Speak of others as you would have them speak of you is the rule for speech, I think, as I wrote in last week’s column for Aleteia, When Men Speak of All That Is Evil Against You. Anyone with any verbal gifts can easily hurt people badly, and even those without any verbal gifts can hurt with the simplest insults and abuse, and in either case to no good end. I said that I had done that many times, which I now much regret.
When looking for something else, I came across a short weblog item by Rod Dreher making the same point and with the same regret. It appeared when his Crunchy Con weblog was hosted by BeliefNet but I can’t find the link now. He begins by explaining that he doesn’t read Ann Coulter’s books.
What especially gets to me about Ann Coulter is that she identifies herself as a Christian (“a mean one”). National Review dropped her column when she said, in response to 9/11, that “We should invade their countries, kill their leaders and convert them to Christianity.” I know plenty of conservative Christians, but not a single one who would remotely want to do anything like that.
Truth to tell, I don’t think Coulter wants that — this is just shtick with her. She’s too smart for it not to be. But she plays into the stereotype that many people hold about Christians, especially conservative ones. I am all in favor of boldly speaking truth to power, but Coulter is very far from fulfilling that prophetic role. To put it mildly.
Let me make this personal. For much of my career, I was a professional film critic. There was nothing more fun than trashing a bad movie; in fact, there’s an inverse law of film reviewing that says the better a movie is, the harder it is to write about. I can remember sitting at my computer writing harsh, cutting, clever, extremely snide things about bad movies — and I even came to think of myself as a sort of virtuoso at that sort of thing, taking great pleasure in coming up with the most quotable nasty lines I could about a bad movie.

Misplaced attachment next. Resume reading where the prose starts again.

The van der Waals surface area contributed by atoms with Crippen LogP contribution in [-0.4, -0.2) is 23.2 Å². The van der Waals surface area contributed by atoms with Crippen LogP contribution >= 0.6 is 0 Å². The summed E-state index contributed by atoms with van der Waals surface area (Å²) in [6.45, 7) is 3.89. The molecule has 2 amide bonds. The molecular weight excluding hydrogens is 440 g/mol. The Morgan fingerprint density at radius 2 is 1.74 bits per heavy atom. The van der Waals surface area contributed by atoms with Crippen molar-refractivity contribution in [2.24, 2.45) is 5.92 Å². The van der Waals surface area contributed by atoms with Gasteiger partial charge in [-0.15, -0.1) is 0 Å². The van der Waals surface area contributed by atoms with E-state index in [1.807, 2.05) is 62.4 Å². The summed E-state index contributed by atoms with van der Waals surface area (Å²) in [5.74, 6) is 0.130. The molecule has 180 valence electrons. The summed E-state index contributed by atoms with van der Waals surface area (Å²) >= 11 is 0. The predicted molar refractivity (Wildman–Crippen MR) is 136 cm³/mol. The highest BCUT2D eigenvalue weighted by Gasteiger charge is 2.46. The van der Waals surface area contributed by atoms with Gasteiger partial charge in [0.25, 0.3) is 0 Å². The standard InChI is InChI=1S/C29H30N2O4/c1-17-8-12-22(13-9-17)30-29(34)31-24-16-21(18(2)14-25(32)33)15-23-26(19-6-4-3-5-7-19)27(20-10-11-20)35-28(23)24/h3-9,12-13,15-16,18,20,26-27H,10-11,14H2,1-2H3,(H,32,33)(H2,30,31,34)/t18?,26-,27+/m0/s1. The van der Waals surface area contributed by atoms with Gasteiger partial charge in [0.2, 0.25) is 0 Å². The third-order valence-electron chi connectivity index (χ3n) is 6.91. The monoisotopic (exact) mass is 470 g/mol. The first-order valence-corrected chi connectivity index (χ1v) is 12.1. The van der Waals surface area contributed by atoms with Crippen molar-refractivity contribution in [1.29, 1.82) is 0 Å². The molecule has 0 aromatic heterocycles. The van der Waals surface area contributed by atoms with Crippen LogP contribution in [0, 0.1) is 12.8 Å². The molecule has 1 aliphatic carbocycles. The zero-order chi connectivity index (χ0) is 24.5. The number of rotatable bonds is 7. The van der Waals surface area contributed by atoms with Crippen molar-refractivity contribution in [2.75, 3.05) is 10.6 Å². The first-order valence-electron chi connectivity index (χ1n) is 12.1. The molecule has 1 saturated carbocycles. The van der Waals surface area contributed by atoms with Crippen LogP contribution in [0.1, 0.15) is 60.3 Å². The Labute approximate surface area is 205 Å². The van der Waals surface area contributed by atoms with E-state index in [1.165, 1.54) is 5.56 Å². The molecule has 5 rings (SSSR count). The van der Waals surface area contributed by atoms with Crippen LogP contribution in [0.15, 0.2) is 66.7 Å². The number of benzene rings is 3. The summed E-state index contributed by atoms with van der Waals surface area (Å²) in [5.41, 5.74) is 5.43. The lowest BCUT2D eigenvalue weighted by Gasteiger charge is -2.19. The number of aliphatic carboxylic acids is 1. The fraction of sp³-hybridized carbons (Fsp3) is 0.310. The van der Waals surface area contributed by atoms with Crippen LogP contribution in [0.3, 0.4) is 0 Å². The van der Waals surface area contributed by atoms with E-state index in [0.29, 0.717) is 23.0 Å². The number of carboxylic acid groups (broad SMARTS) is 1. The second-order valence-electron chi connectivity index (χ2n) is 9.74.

It’s been seven years since I reviewed for a daily paper, and I look back now on that aspect of my work with what you might call . . . shame. It’s not that some, and maybe most, of these turkeys didn’t deserve carving. It’s that I took pleasure in my own cruelty. Maybe it was becoming a father, maybe it was 9/11, maybe it was writing a book, or maybe it was all of these things, as well as beginning to mature in my Christian faith, that made me realize how — how to put this? — fragile all things human are.
It didn’t make me any less critical, I don’t think, but it did make me think about how to criticize. It is insufficient to hate the bad; we must also love the good, and it seems to me that if we are to be critics/pundits of any lasting worth, that love of the good must not only guide our writing, but the love of people should as well. I admit, this is hard for me. Really hard. But as a Christian, I have no choice. Neither does Ann Coulter, if she is what she says she is.
Thinking of oneself as a virtuoso is a great part of the appeal, on top of simple human cruelty. You’re exercising your craft and you’re doing it well, and to applause from readers — admittedly those who enjoy watching blood sports, but still, they’re happy and you’re doing something for them few others can do. And your targets: They’re big boys, they can take it, and anyway if they can’t stand the heat they shouldn’t have gone into the kitchen in the first place. They deserve what you give them, and heck, maybe they’ll learn from the experience.
The thinking runs along those lines: I’m doing what I’m supposed to and it’s a fair fight and, if you must talk about the good, what I’m doing is really an act of charity to reader and target too. Which is an entirely worldly way of thinking. The Christian should be asking: What specific and concrete good does this do? Who does it help? If it helps anyone, how does it help them? Does it edify the reader or tempt him to uncharity? Does it correct the target or hurt him? Will it make reader and target better men? The writer has to be a kind of virtuoso of kindness.